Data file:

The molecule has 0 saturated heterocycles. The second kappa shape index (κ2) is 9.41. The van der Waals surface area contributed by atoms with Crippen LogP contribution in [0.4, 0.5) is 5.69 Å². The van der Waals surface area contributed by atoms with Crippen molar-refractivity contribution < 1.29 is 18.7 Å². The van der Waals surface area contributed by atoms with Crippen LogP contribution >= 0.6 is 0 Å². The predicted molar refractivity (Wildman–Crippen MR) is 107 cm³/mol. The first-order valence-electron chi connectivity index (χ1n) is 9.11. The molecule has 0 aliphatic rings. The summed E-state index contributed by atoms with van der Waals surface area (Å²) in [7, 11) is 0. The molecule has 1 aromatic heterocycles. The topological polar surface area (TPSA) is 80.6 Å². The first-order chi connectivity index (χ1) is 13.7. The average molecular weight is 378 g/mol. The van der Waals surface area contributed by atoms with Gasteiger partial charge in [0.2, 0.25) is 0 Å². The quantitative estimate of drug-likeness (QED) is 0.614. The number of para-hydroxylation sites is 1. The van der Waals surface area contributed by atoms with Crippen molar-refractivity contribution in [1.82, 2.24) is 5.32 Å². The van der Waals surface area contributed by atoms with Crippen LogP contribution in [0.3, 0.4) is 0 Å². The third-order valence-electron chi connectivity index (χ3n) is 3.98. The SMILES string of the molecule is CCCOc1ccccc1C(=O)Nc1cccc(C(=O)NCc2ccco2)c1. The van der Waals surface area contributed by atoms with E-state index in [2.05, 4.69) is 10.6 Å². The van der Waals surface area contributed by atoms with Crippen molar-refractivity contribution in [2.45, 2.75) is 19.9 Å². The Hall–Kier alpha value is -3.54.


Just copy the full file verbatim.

The molecule has 0 saturated heterocycles. The second kappa shape index (κ2) is 9.41. The van der Waals surface area contributed by atoms with Crippen LogP contribution in [0.4, 0.5) is 5.69 Å². The van der Waals surface area contributed by atoms with Crippen molar-refractivity contribution < 1.29 is 18.7 Å². The van der Waals surface area contributed by atoms with Crippen LogP contribution >= 0.6 is 0 Å². The predicted molar refractivity (Wildman–Crippen MR) is 107 cm³/mol. The first-order valence-electron chi connectivity index (χ1n) is 9.11. The molecule has 0 aliphatic rings. The summed E-state index contributed by atoms with van der Waals surface area (Å²) in [7, 11) is 0. The molecule has 1 aromatic heterocycles. The topological polar surface area (TPSA) is 80.6 Å². The first-order chi connectivity index (χ1) is 13.7. The average molecular weight is 378 g/mol. The van der Waals surface area contributed by atoms with Gasteiger partial charge in [0.2, 0.25) is 0 Å². The quantitative estimate of drug-likeness (QED) is 0.614. The number of para-hydroxylation sites is 1. The van der Waals surface area contributed by atoms with Crippen molar-refractivity contribution in [1.82, 2.24) is 5.32 Å². The van der Waals surface area contributed by atoms with Crippen LogP contribution in [0.3, 0.4) is 0 Å². The third-order valence-electron chi connectivity index (χ3n) is 3.98. The SMILES string of the molecule is CCCOc1ccccc1C(=O)Nc1cccc(C(=O)NCc2ccco2)c1. The van der Waals surface area contributed by atoms with E-state index in [2.05, 4.69) is 10.6 Å². The van der Waals surface area contributed by atoms with Crippen molar-refractivity contribution in [2.45, 2.75) is 19.9 Å². The Hall–Kier alpha value is -3.54.